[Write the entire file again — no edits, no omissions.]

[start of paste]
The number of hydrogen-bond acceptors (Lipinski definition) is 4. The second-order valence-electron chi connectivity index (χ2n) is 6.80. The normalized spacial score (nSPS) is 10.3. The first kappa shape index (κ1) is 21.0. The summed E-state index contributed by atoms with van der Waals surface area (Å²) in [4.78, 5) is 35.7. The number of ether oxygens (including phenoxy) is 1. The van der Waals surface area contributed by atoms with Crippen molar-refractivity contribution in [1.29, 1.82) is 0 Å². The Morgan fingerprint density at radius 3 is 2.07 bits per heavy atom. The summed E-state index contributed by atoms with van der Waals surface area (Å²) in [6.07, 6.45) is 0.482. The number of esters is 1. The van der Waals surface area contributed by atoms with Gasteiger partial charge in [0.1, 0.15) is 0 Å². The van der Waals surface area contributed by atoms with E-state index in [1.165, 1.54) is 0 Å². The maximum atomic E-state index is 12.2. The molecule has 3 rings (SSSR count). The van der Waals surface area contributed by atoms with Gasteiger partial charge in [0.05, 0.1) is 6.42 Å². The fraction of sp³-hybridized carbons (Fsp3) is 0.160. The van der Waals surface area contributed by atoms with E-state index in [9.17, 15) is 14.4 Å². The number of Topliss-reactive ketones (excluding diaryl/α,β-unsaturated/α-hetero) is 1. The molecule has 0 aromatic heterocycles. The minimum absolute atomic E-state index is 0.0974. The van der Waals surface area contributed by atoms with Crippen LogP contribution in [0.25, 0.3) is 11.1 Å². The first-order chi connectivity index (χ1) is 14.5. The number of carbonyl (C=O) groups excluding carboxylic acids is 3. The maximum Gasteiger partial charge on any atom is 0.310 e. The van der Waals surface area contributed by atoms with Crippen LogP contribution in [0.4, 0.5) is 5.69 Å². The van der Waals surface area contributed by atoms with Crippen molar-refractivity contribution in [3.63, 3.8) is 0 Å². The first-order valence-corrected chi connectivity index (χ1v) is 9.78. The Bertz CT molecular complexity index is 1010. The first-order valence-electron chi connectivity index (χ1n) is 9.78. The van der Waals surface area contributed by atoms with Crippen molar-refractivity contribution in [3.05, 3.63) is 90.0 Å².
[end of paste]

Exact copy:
The number of hydrogen-bond acceptors (Lipinski definition) is 4. The second-order valence-electron chi connectivity index (χ2n) is 6.80. The normalized spacial score (nSPS) is 10.3. The first kappa shape index (κ1) is 21.0. The summed E-state index contributed by atoms with van der Waals surface area (Å²) in [4.78, 5) is 35.7. The number of ether oxygens (including phenoxy) is 1. The van der Waals surface area contributed by atoms with Crippen molar-refractivity contribution in [1.29, 1.82) is 0 Å². The Morgan fingerprint density at radius 3 is 2.07 bits per heavy atom. The summed E-state index contributed by atoms with van der Waals surface area (Å²) in [6.07, 6.45) is 0.482. The number of esters is 1. The van der Waals surface area contributed by atoms with Gasteiger partial charge in [0.1, 0.15) is 0 Å². The van der Waals surface area contributed by atoms with E-state index in [1.165, 1.54) is 0 Å². The maximum atomic E-state index is 12.2. The molecule has 3 rings (SSSR count). The van der Waals surface area contributed by atoms with Gasteiger partial charge in [0.05, 0.1) is 6.42 Å². The fraction of sp³-hybridized carbons (Fsp3) is 0.160. The van der Waals surface area contributed by atoms with E-state index in [9.17, 15) is 14.4 Å². The number of Topliss-reactive ketones (excluding diaryl/α,β-unsaturated/α-hetero) is 1. The molecule has 0 aromatic heterocycles. The minimum absolute atomic E-state index is 0.0974. The van der Waals surface area contributed by atoms with Crippen LogP contribution in [0.25, 0.3) is 11.1 Å². The first-order chi connectivity index (χ1) is 14.5. The number of carbonyl (C=O) groups excluding carboxylic acids is 3. The maximum Gasteiger partial charge on any atom is 0.310 e. The van der Waals surface area contributed by atoms with Crippen LogP contribution in [0.4, 0.5) is 5.69 Å². The van der Waals surface area contributed by atoms with Crippen molar-refractivity contribution in [3.63, 3.8) is 0 Å². The first-order valence-corrected chi connectivity index (χ1v) is 9.78. The Bertz CT molecular complexity index is 1010. The first-order valence-electron chi connectivity index (χ1n) is 9.78. The van der Waals surface area contributed by atoms with Crippen molar-refractivity contribution in [3.05, 3.63) is 90.0 Å².